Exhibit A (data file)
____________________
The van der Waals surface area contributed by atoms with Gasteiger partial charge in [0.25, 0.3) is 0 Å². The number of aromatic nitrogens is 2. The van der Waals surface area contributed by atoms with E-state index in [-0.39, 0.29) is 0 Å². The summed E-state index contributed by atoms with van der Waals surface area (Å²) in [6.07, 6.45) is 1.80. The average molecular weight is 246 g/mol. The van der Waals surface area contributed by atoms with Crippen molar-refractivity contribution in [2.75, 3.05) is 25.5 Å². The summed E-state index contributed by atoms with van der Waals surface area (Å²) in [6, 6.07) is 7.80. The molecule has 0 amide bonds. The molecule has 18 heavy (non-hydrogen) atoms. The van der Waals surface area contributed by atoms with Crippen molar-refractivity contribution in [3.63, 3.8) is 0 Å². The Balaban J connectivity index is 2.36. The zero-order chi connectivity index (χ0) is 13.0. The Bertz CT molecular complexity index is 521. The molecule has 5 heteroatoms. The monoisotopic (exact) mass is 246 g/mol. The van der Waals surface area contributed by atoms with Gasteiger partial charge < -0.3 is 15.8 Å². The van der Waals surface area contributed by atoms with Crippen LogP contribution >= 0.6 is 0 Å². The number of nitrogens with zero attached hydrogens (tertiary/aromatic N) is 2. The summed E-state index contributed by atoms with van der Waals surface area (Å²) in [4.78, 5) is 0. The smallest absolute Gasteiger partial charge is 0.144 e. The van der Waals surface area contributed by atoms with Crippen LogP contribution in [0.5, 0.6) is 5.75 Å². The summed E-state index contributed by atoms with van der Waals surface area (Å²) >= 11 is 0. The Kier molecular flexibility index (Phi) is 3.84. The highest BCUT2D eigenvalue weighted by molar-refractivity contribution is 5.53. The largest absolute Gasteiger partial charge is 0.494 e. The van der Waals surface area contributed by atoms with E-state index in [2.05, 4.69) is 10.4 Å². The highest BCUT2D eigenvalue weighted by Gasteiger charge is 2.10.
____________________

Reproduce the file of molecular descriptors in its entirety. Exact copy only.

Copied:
The van der Waals surface area contributed by atoms with Gasteiger partial charge in [0.25, 0.3) is 0 Å². The number of aromatic nitrogens is 2. The van der Waals surface area contributed by atoms with E-state index in [-0.39, 0.29) is 0 Å². The summed E-state index contributed by atoms with van der Waals surface area (Å²) in [6.07, 6.45) is 1.80. The average molecular weight is 246 g/mol. The van der Waals surface area contributed by atoms with Crippen molar-refractivity contribution in [2.75, 3.05) is 25.5 Å². The summed E-state index contributed by atoms with van der Waals surface area (Å²) in [6, 6.07) is 7.80. The molecule has 0 amide bonds. The molecule has 18 heavy (non-hydrogen) atoms. The van der Waals surface area contributed by atoms with Crippen molar-refractivity contribution in [3.63, 3.8) is 0 Å². The Balaban J connectivity index is 2.36. The zero-order chi connectivity index (χ0) is 13.0. The Bertz CT molecular complexity index is 521. The molecule has 5 heteroatoms. The monoisotopic (exact) mass is 246 g/mol. The van der Waals surface area contributed by atoms with Gasteiger partial charge < -0.3 is 15.8 Å². The van der Waals surface area contributed by atoms with Crippen LogP contribution >= 0.6 is 0 Å². The number of nitrogens with zero attached hydrogens (tertiary/aromatic N) is 2. The summed E-state index contributed by atoms with van der Waals surface area (Å²) in [4.78, 5) is 0. The smallest absolute Gasteiger partial charge is 0.144 e. The van der Waals surface area contributed by atoms with Crippen LogP contribution in [0.5, 0.6) is 5.75 Å². The summed E-state index contributed by atoms with van der Waals surface area (Å²) >= 11 is 0. The Kier molecular flexibility index (Phi) is 3.84. The highest BCUT2D eigenvalue weighted by molar-refractivity contribution is 5.53. The largest absolute Gasteiger partial charge is 0.494 e. The van der Waals surface area contributed by atoms with E-state index in [2.05, 4.69) is 10.4 Å². The highest BCUT2D eigenvalue weighted by Gasteiger charge is 2.10.